Volatile Multiple Smart Systems Network

Anne Håkansson


Cyber-physical systems, CPS, like self-driving vehicles, e.g., cars, drones, and water vessels, are common in society, today. AI is used to enable the CPS to autonomously carry out tasks in society. But fully autonomous CPS can currently not be accepted in heavy traffic and dynamic environments. In this talk Professor Anne Håkansson describes Volatile Multiple Smart Systems Network and how this kind of network can be applied to deploy fully autonomous CPS in society.  


Anne Håkansson is a professor in computer science with a focus on Artificial Intelligence, UiT The Arctic University of Norway. She is a Docent in computer science at KTH Royal Institute of Technology Sweden.   
Professor Håkansson has more than 25 years of experience in the AI field, giving her broad knowledge in several AI areas. Her research interests lie in decision-making and reasoning strategies and visualizing and explanation, in particular, negotiation between systems and agents. She has worked with KBS, meta-agents in MAS, and is currently working with CPS in the transportation sector, Industry 4.0, and Smart Cities and Societies with automated smart products and services.    
Anne Håkansson is the chair of the Computational Analytics and Intelligence (CAI) research lab at UiT, Tromsø which includes several different groups as UiT, Norway. She is also the chair of Senseable Stockholm Lab, KTH, Kista. She is the author and co-author of several books, proceedings, and international publications and serves in technical program committees of international top conferences IJCAI and AAAI as well as general track chair for KES international conferences. She is the editor-in-chief of NORA Machine Intelligence Journal, Norway. She is a frequently engaged speaker for Artificial Intelligence and popular science and has been an ambassador for Uppsala municipality, Sweden. 

Complex systems and Epidemic modeling

Jacques Demongeot


Epidemic modeling and more, pandemic modeling, involves a mathematical approach using complex systems architectures at two levels: i) for representing the contagion process between susceptible individuals and ii) for simulating the efficiency of mitigating and/or curative measures based on prevention, vaccination and therapy policies. For the first level, we will take as example the COVID-19 outbreak and for the second the obesity spread, both declared worldwide pandemic by the World Health Organization (WHO). 


1. J. Gaudart, J. Landier, L. Huiart, E. Legendre, L. Lehot, M.K. Bendiane, L. Chiche, A. Petitjean, E. Mosnier, F. Kirakoya-Samadoulougou, J. Demongeot, R. Piarroux & S. Rebaudet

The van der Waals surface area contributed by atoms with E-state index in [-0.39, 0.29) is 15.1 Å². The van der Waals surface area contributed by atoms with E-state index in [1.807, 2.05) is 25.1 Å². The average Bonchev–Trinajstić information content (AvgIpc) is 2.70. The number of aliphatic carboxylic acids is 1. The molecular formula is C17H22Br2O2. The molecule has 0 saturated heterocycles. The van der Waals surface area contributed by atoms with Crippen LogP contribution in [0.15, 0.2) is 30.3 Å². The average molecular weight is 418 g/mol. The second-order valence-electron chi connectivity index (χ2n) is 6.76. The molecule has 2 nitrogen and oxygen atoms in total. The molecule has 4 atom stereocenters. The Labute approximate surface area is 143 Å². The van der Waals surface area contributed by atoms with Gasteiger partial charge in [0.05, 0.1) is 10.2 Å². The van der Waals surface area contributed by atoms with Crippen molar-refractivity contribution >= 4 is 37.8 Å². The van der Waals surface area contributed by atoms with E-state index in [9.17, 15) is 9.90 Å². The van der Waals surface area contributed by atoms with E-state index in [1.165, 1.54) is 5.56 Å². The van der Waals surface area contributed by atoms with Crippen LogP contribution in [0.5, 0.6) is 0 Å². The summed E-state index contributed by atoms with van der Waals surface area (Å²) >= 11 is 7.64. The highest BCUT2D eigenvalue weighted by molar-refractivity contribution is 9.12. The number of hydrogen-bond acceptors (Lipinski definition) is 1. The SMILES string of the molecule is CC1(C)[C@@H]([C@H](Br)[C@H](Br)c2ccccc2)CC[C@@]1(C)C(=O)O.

Factors associated with spatial heterogeneity of Covid-19 in France: a nationwide ecological study.  
The Lancet Public Health, 6, e222-e231 (2021). 

2. J. Demongeot, K. Oshinubi, M. Rachdi, H. Seligmann, F. Thuderoz & J. Waku 
Estimation of Daily Reproduction Rates in COVID-19 Outbreak. 
Computation, 9, 109 (2021).

3. K. Oshinubi, S. BuHamra, N. Alkandari, J. Waku, M. Rachdi & J. Demongeot 
Age Dependent Epidemic Modelling of COVID-19 Outbreak in Kuwait, France and Cameroon. 
Healthcare, 10, 482 (2022). 

4. Z. Xu, D. Yang, L. Wang & J. Demongeot 
Statistical Analysis Supports UTR (untranslated region) Deletion Theory in SARS-CoV-2. 
Virulence, 13, 1772-1789 (2022). 

5. J. Demongeot & C. Fougere 
mRNA vaccines – Facts and hypotheses on fragmentation and encapsulation. 
Vaccines, 11, 40 (2022). 

6. M. Jelassi, K. Oshinubi, M. Rachdi & J. Demongeot 
Epidemic Dynamics on Social Interaction Networks. 
AIMS Bioengineering, 9, 348-361 (2022). 

 7. J. Demongeot, Q. Griette, Y. Maday & P. Magal 
A Kermack-McKendrick model with age of infection starting from a single or multiple cohorts of infected patients. 
Proc. Royal Society A, 479, 2022.0381 (2023). 

8. B. Kammegne, K. Oshinubi, T. Babasola, O.J. Peter, O.B. Longe, R.B. Ogunrinde, E.O. Titiloye & J. Demongeot 
Mathematical modelling of spatial distribution of COVID-19 outbreak using diffusion equation. 
Pathogens, 12, 88 (2023). 

9. Z. Xu, D. Wei, Q. Zeng, H. Zhang, Y. Sun & J. Demongeot  
More or less deadly? A mathematical model that predicts 1 SARS-CoV-2 evolutionary direction. 
Computers in Biology & Medicine, 153, 106510 (2023). 

10. J. Demongeot & P. Magal 
Data Driven Modeling in Mathematical Biology.   
Frontiers in Applied Maths & Statistics, 9, 1129749 (2023). 

11. Z. Xu, D. Yang & J. Demongeot 
A Deterministic Agent-based Model with Antibody Dynamics Information in COVID-19 Epidemic Simulation. 
Frontiers in Public Health (submitted). 


Jacques Demongeot, MD and PhD in Mathematics, is Professor Emeritus at Université Grenoble Alpes (UGA), Honorary Member of the Institut Universitaire de France (IUF), Member of the International Academy of Medical and Biological Engineering (IAMBE) and of the I@nternational Organization called the Third Way of Evolution ( and foreign member of the Chilean Academy of Sciences. He belongs since 2016 to the AGEIS UGA laboratory, dedicated to gerontechnology and e-health.  In 1980, he founded the team Treatment of Information and Modeling in Biomedicine (TIMB) and in 1987 the CNRS laboratory (Techniques of Imaging, Modeling and Complexity (TIMC), inside the institute Informatics, Mathematics and Applications of Grenoble (IMAG), which he directed until 2011. In 1985, he founded at the Grenoble University Hospital the Medical Informatics Service, enlarged in 2003 to the Public Health Pole, which he directed until 2012. In 1992, he founded the Doctoral School of Engineering for Health, Cognition and Environment (EDISCE), which he directed until 2003. He was responsible from 1997 to 2000 of the Bureau Technologies for Health at the Ministry of Research, then from 2002 to 2007 of the CNRS Complex Systems Program. He has published more than 500 papers (, which are  focused on biomathematics, bioinformatics and medical engineering.